A series of messages purportedly sent by Mark Zuckerberg to friends at Harvard University in 2004 suggest a steely side to the founder of Facebook.
The messages, published by the Business Insider website ahead of Facebook's hotly-anticipated IPO, show a 19-year-old Zuckerberg openly discussing issues of user privacy, business and hacking.
In one message, Zuckerberg boasted about deactivating student accounts on the internal Harvard social network ConnectU.
"I got bored so I started deactivating accounts on ConnectU haha," he wrote.
Zuckerberg also joked to a friend about having thousands of emails, photos and other information belonging to fellow students on his nascent Harvard social network.
"Yeah, so if you ever need info on anyone at Harvard, just let me know," he said. "I have over 4,000 emails, pictures, addresses, SNS."
Asked how he got the information, Zuckerberg replied: "People just submitted it... I don't know why... They 'trust me'... dumb f**ks."
In one exchange with a friend, Zuckerberg appears to confirm that he secretly hacked into the website of University newspaper The Harvard Crimson by guessing emails and passwords on the college database.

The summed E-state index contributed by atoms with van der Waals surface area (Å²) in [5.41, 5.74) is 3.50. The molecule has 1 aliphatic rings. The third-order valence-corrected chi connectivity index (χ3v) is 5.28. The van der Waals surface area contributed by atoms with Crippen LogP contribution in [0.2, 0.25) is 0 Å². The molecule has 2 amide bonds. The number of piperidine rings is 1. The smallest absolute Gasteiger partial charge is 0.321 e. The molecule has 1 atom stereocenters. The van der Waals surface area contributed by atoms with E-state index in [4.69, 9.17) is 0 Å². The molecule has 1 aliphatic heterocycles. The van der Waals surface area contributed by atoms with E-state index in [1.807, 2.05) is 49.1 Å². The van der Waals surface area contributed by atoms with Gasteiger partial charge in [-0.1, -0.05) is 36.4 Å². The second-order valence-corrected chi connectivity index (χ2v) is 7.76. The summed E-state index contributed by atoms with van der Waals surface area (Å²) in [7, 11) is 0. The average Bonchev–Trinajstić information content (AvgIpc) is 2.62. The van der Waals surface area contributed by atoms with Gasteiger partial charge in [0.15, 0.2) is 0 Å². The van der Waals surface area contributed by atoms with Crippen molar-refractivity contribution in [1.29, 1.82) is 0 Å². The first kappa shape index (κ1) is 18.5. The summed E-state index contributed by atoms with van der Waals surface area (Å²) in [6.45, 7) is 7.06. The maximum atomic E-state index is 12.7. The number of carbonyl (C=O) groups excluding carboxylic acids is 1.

"So I want to read what they said about me before the article came out and after I complained," he said.
"So I'm just like trying the email/passwords of everyone who put that they're in the Crimson. I wonder if the school tracks stuff like that."
It appears from Business Insider's leaked messages that Zuckerberg also discussed how he planned to ditch the Winklevoss twins, fellow students at Harvard with whom he later fought a legal dispute over who had the initial idea for Facebook.
He told a friend: "I'm going to f**k them."
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In another exchange, Zuckerberg talked about Eduardo Saverin, the Brazilian who was Facebook's co-founder and first investor. Zuckerberg said that he wanted to dilute Saverin's shares in the company to control more himself.
Warned that this could result in a lawsuit, he replied: "I won't pay the legal fees. The company that buys us will haha."
However, Zuckerberg also said that Saverin was more intent on making money from Facebook, whereas he was just "content to make something cool".
Facebook has not confirmed or denied that the messages are authentic, but Zuckerberg told The New Yorker in September 2010 that he regretted things that he had written when younger.
"If you're going to go on to build a service that is influential and that a lot of people rely on, then you need to be mature, right? I think I've grown and learned a lot," he told the magazine.
He added: "I think a lot of people will look at that stuff, you know, when I was 19 and say, 'Oh, well, he was like that... He must still be like that, right?'"
Later today (May 18), Zuckerberg will ring the bell on Wall Street marking Facebook's historic flotation on the US stock market, with a public offering that will value the company at $104bn and make the 28-year-old one of the richest people on the planet.